Every gay sauna in London that opens overnight says that the housing crisis in London is so bad that men are sleeping there to avoid being on the street.
On a side street in Soho, the middle of the London LGBT scene – Sweatbox sauna has both communal areas and private booths with mattresses. Because Sweatbox is right in the center of London there are zero places to stay for the £17 sauna entry fee.
Owner, Mark Ford is trying to help gay men that are victims to the housing crisis, but he also has to observe the restrictions that apply to his business. He says,
“None of us can actually fix this problem on our own. We can’t supply them a home, but at the same time we don’t want to chuck them out on the street. Any of us can only do so much.
We had a period when we would get itinerant workers – non-gay guys coming over from Eastern Europe and wherever else – who were coming to London to work and they found out about this amazing place on the cheap.
There was a point at which a Polish guy who was very sweet … at one point we had to say,
‘You cannot live here.’
I’m not licensed as a hotel or as accommodation in any other way, so there are legal requirements.“
The man getting his mail delivered to the sauna was the last straw.
“There are still people who stay for eight hours and on the dot they leave. They take their belongings with them.
There are times when we know that somebody is effectively living there – they don’t have any other home. What we’ve done in the past is to say, ‘This can’t go on forever, so be on notice that you need to do something about this but we’re not going to immediately throw you out.’ They have to know they’re on borrowed time.”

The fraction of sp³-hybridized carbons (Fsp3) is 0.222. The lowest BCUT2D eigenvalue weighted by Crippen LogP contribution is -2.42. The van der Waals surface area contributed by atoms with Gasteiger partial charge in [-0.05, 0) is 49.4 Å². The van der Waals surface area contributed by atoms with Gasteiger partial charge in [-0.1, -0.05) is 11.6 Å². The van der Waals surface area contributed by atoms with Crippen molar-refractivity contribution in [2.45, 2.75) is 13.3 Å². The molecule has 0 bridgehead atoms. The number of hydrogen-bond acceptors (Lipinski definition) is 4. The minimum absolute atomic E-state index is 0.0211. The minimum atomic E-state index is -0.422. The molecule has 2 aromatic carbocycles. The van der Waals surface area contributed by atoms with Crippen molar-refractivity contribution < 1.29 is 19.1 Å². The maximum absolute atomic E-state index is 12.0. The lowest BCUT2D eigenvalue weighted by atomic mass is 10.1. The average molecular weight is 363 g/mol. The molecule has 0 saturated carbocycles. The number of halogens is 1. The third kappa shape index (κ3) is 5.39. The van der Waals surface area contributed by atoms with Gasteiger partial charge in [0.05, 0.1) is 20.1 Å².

A 27-year-old gay former homeless man, Denholm Spurr said that Sweatbox was often a lifeline,
“If I had the money to pay one entry that was enough for me for four days. They eventually brought in a system where if you stayed past midnight then they would charge you, but for many years Monday nights were fine because I knew I had somewhere to stay.”
To avoid sleeping on the street Spurr would spend a few nights on a friend’s sofa, a night with someone he met on Grindr, a couple of nights at a sauna. Then repeat.
Mark Ford says that he wants to do more just managing the overspill from the housing crisis. He’d like to help gay men find accommodations and find each other.
“My dream is to open a more community-based business. What I see in twentysomethings is those that end up in a gay flat-share get through life much better – you need a support network when you’re gay and [with gay] flatmates you’re launched into a community.
The real heart of it is loneliness, isolation. I think a lot of these kids wouldn’t be homeless if they hadn’t fallen through the cracks and gone down a path from which they couldn’t return.”
Some names in this story have been changed. For more read the full story here.
(Photos, Sweatbox; via BuzzFeedNews)